The Shelby White and Leon Levy Lod Mosaic Center is currently under construction in the city, near Ben Gurion Airport, and is set to open in another two years, according to the IAA. It is a joint initiative of Shelby White and the Leon Levy Foundation, the Lod Municipality, the Lod Economic Development Corporation and the Israel Antiquities Authority. The idea is to form a modern structure over the 4th century villa, which will preserve the mosaics and the general floor plan from 1,700 years ago.
The villa was originally uncovered by the late IAA archaeologist, Dr. Miriam Avissar, who also unearthed the breath-taking first mosaic. Made up of several panels, it is 17 meters long and 9 meters wide — approximately 180 square meters in area (some 1,940 square feet). Among the colorful illustrations found on the mosaic are animals including elephants, lions, birds, fish and crustaceans. There is also plant life and flowers, boats and geometric patterns.
Found under a garbage dump in 1996, it was recovered and guarded until it was finally excavated and removed in 2009. In line with its seafaring motifs, the mosaic has had an adventure of its own: Following conservation, the mosaic has toured the world, going on display in Paris, New York, San Francisco, Chicago and, most recently and for the first time in Israel, in Haifa.
The Haifa exhibit included panels on how the mosaic was made, as well as reconstructions of Roman ships, based on the flooring’s colorful designs.
A Haaretz article on the Haifa exhibit quoted Dr. Zaraza Friedman, an archaeologist and expert on the iconography of ships in mosaics, who said the owner was “involved in the maritime trade” and “had widespread connections with North Africa.” In part because there are no humans depicted in the mosaic, Friedman hypothesized that the owner was a traditional Jew from a family that migrated to Lod following the destruction of the Second Temple in 70 CE.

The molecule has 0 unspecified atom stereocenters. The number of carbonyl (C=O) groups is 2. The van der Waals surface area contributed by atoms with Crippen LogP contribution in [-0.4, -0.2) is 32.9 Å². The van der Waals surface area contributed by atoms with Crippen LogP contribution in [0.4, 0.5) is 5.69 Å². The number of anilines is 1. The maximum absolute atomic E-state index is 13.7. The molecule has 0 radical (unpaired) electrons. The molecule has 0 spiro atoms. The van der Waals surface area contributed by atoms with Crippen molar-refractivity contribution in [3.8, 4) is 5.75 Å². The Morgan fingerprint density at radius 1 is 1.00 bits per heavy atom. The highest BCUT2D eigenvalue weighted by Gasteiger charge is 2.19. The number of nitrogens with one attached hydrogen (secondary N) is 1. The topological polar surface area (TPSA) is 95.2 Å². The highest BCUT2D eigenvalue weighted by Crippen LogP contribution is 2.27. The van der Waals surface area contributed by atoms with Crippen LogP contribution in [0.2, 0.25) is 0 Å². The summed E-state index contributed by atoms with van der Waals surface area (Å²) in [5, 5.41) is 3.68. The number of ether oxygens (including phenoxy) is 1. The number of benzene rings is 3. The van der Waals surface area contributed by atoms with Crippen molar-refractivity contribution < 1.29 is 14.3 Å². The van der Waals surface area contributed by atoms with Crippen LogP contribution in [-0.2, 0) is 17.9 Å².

South of the main mosaic, a second colorful mosaic was found in 2015, which will also be incorporated in the museum along with this new third find.
The colorful animal depictions captured philanthropist Shelby White’s imagination decades ago. “The Lod Museum will be a dream come true, that began when my husband Leon Levy and I first saw the magnificent mosaic more than 20 years ago,” she said.
Lod mayor Yair Revivo said he was fascinated by the centrality of his city so many centuries ago. “The establishment of the center exhibiting aspects of the rich history of Lod will provide an impressive gateway to the town,” he said.
The center was meant to open in 2019, but is now set for a more vague “in two years.” If it was this new mosaic that is holding up construction, it is well worth the wait. Ahead of its opening, director of the IAA Israel Hasson said he is “happy that the citizens of Israel and worldwide will be able to appreciate the cultural heritage that has waited patiently for world recognition, and will now receive the honor it deserves.”
Times of Israel staff contributed to this report.